Coming soon, current consumption measurements!
Above is the raw data from the calibration test. I used the setup below with a few weights from my dumbbell that weight approximately 10lbs. Here’s is how it breaks down. As you may realize that the sensors max out at a relatively low load – It’d probably be fine for testing or a 140lbs climber, but not an expected maximum. I have another resistor to set a lower gain, so I might be able to adjust this easily.
What should the maximum per pedal load be. Let’s take a worse case scenario of a 1800 watt sprinter. We’ll assume 172.5mm crank arms and 90rpm.
P = T * w = 1800 = T* (90/60 *2*pi) => T = 191 N-m
T = Lever arm * force => force = T/L = 191/0.1725 = 1107 N = 112kg
Surprisingly my max load with margin is approximately this! However we’d have to account for the downstroke being stronger than the upstroke, so the best way to do this is assume one leg is doing all the work. So in short, I need to reduce my gain to about 125 from 250 approximately. Although I might use different gains as swapping the differential pins for the Right should give me back some sensitivity.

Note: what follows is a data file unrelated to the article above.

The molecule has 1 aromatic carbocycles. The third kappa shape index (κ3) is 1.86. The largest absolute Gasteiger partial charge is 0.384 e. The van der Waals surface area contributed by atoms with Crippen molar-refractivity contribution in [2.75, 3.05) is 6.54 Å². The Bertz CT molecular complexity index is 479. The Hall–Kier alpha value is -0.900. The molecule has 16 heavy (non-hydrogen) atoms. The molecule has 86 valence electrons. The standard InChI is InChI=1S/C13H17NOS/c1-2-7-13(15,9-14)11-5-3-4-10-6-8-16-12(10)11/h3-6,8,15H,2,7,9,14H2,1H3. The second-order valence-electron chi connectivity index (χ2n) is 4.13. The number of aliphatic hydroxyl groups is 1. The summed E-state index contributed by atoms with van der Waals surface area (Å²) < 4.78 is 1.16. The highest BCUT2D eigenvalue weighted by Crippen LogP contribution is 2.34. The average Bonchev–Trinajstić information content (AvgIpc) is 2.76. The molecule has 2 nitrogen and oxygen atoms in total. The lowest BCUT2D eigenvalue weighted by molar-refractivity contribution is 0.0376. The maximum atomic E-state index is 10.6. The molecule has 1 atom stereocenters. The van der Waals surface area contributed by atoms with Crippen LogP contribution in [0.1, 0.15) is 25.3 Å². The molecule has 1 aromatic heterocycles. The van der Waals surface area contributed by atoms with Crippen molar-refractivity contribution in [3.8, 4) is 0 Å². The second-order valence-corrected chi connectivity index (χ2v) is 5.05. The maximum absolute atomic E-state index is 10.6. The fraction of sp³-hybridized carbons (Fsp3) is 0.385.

|Max Torque (with margin)||83.80372||96.60148|
So I realized a couple of things. Switching the polarity of the supply and ground on the strain gauge also flips the direction it changes when loaded, so I need to swap the signal outputs for the right sensor as it goes negative when positively loaded. The problem is I was hoping to use more of the ADC range by using a lower ref voltage (e.g: –10000 to +32765, instead of 0 to 32765 which allows me to use a higher gain and thus add accuracy). I don’t know why I didn’t realize this in the last post. I’ll look at this fix tomorrow or Tuesday.
I’ve left it running for approximately an hour and it’s holding steady at –13273 +/-4 and –5097 +/3.
A little two sided tape holds the board on nicely two the back of the crank arm. Should nicely clear the crank ring too!